Planning for a better future instead of planning for an imminent death

As we approached the last stop on our field tour in Kamuli, it was nearly 3:00, we hadn’t had lunch yet, and we still had several things we needed to discuss with the staff of AIDS Education Group for the Youth (AEGY), an HIV/AIDS organization that serves people living with HIV/AIDS in Kamuli, one of the poorest districts in Uganda.  We had left Kampala early and were tired, but we were instantly re-energized with the lively welcome we received from this group.

The lively welcome we were given - the lady in the middle in yellow and green was the song leader and is waving a pack of condoms

The lively welcome we were given – the lady in the middle in yellow and green was the song leader and is waving a pack of condoms

                As soon as we entered the church, the group erupted into song and dance, accompanied by large African drums.   The songs were all about HIV/AIDS, and the song leader was even dancing around while waving a package of condoms to emphasize the importance of prevention!  After the songs were over, several group members shared how their lives have been changed and they have been given new hope through the activities of AEGY.

More singing and dancing with another group

More singing and dancing with another group

Earlier in the day, we had visited three other support groups where we received a similar welcome and heard similar testimonies.  AEGY has facilitated the formation of 14 support groups for people living with HIV/AIDS in their district.  Through the support groups, the HIV positive members are given encouragement and hope, as well as practical support to improve their lives.  Each group has a savings and loan scheme, which allows member to borrow money and repay with a very small interest rate.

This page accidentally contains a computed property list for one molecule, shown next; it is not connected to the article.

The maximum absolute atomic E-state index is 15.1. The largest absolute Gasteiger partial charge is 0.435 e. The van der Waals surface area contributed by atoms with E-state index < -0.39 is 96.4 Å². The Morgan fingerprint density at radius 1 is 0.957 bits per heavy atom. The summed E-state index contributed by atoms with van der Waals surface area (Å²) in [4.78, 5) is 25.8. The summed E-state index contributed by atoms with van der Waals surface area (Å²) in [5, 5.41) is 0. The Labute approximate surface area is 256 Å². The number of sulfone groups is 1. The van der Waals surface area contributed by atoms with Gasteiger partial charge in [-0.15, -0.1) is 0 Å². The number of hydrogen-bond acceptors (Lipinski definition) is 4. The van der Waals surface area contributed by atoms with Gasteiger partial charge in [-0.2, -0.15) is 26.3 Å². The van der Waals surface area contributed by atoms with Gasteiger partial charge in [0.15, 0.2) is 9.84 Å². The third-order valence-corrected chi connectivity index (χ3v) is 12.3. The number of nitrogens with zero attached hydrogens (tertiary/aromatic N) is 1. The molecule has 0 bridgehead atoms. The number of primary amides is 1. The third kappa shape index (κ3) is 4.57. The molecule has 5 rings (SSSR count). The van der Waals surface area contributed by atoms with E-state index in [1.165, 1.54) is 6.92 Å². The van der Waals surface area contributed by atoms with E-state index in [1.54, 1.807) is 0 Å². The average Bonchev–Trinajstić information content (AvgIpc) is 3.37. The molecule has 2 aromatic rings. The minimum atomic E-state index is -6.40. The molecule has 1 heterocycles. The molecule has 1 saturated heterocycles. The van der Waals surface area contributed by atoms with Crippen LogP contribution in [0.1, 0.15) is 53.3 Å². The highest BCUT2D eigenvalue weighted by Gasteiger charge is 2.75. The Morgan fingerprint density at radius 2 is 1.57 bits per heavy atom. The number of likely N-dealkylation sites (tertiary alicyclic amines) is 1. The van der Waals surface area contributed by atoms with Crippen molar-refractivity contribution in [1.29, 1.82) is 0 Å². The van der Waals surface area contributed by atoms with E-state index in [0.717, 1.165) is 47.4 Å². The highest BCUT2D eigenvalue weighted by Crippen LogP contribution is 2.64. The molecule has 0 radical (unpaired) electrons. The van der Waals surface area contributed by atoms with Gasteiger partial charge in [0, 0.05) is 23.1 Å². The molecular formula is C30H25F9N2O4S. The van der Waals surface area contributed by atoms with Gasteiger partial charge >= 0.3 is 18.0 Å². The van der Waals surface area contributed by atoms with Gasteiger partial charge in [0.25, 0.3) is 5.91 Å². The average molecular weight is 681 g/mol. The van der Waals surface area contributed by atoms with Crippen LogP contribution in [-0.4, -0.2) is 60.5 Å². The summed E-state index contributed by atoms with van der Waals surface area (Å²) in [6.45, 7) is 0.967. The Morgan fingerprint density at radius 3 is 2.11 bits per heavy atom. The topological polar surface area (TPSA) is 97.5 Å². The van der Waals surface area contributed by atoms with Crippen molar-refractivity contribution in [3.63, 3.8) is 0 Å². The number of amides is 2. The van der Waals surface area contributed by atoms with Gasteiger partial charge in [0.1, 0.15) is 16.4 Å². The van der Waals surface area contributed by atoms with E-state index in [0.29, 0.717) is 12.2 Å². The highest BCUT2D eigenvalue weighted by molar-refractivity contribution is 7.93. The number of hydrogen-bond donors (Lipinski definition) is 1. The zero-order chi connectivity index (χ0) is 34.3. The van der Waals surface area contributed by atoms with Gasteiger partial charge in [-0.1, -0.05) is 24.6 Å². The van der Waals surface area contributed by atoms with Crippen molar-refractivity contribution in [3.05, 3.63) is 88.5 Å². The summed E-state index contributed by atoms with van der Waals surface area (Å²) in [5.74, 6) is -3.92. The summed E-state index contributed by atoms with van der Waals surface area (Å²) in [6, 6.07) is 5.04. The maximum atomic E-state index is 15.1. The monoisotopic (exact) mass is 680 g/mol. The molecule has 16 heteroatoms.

The AEGY staff shared that when

....and more with yet another group!

….and more with yet another group!

the groups first started, people would borrow money when they had problems – for example, when they fell sick and needed to go to a doctor.  But as the groups continued and people regained hope for their future, the focus shifted as more people began to borrow money to invest in their future – to buy livestock, seeds, and to improve their homes and hygiene, for example.  Several of the groups are even talking about beginning business ventures together.  The AEGY staff note this shift as one of their greatest achievements. As one staff explained, when the clients first realize they are HIV positive, many of them are thinking about suicide or planning for an imminent death.  As they engage in AEGY activities, they realize they can have hope for their future and they start investing in development and  planning for a better future instead of planning for their death.

                AEGY also provides its clients with livestock and seeds to help empower them to earn an income.  One family that we visited had been given two pigs from AEGY a few years ago.  In the past two years, they have sold several of the piglets and bought a cow with the profits.  They have even been able to support one of their children to begin University with the profits they have made from selling the piglets.
Some piglets from the mother pig supplied by AEGY

Some piglets from the mother pig supplied by AEGY

I was grateful to finally have the opportunity to visit this project in Kamuli, since HIV/AIDS is an area that I have a lot of interest in.  It was encouraging to see the work that has been going on and to hear the testimonies, and also to meet the staff who are very committed to the project.

AEGY also does a lot of HIV/AIDS education in local schools.  Here a student is reading a scenario about an orphan who lost his parents to AIDS and is struggling to provide some money for himself and his elderly grandmother.  The students have an opportunity to discuss and talk about different scenarios.

AEGY also does a lot of HIV/AIDS education in local schools. Here a student is reading a scenario about an orphan who lost his parents to AIDS and is struggling to provide some money for himself and his elderly grandmother. The students have an opportunity to discuss and talk about different scenarios.

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